Can listening to Buddhist texts be a form of meditation?
For hundreds of years, the early Buddhist teachings were passed down orally from generation to generation. The suttas were never written down—instead, they were disseminated by being spoken, chanted, and listened to.
Buddhist scholar Sarah Shaw has spent years studying, hearing, and chanting the Dīghanikāya, or Long Discourses of the Buddha, a collection of 34 suttas that forms one of the four major collections of teachings from the early period of Buddhism. Taking both a literary and a personal approach, her work explores listening to Buddhist texts as a meditative practice.
On June 28 at 3 p.m. ET, Shaw sits down with Tricycle’s editor-in-chief James Shaheen for a virtual conversation on the art of listening to Buddhist texts. In this hour-long event, she will offer an introduction to the Dīghanikāya and demonstrate the unique spiritual and historic insights that emerge when we engage with Buddhist suttas as oral literature.
Sarah Shaw is the author of The Art of Listening: A Guide to the Early Teachings of the Buddha (Shambhala 2021), an exploration of the awakening and meditative effects of listening to Buddhist texts. She is a longstanding practitioner and teacher with the Samatha Trust, UK and the Samatha Foundation, USA. She has written many books on Buddhist meditation and Buddhist stories, including Mindfulness (Shambhala 2020). She is a Fellow of the Oxford Centre for Buddhist Studies and teaches Buddhism at Oxford University. She lives in Oxford, UK.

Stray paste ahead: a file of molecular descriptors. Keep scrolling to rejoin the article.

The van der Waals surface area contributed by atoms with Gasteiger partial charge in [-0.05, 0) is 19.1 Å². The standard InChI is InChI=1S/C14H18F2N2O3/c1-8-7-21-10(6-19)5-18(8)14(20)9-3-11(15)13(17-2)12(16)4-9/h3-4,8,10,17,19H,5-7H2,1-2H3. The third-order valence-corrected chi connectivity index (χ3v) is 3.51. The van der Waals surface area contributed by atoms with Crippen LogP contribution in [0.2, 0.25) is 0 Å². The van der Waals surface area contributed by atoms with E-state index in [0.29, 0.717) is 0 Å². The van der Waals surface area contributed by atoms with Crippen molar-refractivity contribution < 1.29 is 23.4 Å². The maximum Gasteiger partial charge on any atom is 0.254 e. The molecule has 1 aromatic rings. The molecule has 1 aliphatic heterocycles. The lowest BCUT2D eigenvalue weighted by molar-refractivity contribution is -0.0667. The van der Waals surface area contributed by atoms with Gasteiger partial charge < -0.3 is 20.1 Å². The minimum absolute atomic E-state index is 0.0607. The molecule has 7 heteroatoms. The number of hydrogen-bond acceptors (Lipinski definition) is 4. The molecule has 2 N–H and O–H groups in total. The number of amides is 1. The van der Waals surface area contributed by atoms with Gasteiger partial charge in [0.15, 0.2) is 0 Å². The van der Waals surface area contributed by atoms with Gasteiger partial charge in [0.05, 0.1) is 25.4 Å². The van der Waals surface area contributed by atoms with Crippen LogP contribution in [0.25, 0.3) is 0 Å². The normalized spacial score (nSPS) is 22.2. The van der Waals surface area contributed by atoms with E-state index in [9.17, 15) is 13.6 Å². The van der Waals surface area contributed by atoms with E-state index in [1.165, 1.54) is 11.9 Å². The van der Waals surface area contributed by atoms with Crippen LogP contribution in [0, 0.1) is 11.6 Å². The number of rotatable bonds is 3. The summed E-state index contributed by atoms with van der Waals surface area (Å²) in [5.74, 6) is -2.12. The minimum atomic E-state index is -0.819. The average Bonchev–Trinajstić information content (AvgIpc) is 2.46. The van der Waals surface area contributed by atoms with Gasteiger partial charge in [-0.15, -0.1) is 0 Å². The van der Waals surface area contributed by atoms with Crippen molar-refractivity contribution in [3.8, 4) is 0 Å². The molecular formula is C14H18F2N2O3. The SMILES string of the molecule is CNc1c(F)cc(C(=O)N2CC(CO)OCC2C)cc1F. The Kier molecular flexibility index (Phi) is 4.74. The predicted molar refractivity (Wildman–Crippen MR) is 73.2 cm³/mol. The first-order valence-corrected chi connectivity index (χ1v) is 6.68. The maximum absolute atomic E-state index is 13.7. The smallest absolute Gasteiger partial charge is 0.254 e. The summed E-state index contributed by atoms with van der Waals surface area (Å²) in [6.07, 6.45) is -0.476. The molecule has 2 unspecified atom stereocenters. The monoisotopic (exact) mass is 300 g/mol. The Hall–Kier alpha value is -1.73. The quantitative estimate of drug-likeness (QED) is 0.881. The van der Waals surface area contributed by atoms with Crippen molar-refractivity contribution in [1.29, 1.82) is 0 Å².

James Shaheen, Tricycle’s Editor-in-Chief, began his Buddhist practice in the mid-1990s, studying with teachers from a number of Buddhist traditions. He is particularly interested in Buddhism’s growth in the West and its applicability to Western politics, culture, and everyday life. He has been with Tricycle for nearly 25 years.
- Date: June 28, 2022
- Time: 3:00PM EST
- Format: Live virtual webinar on Zoom
- Price: $10 General Admission | Free for Premium Subscribers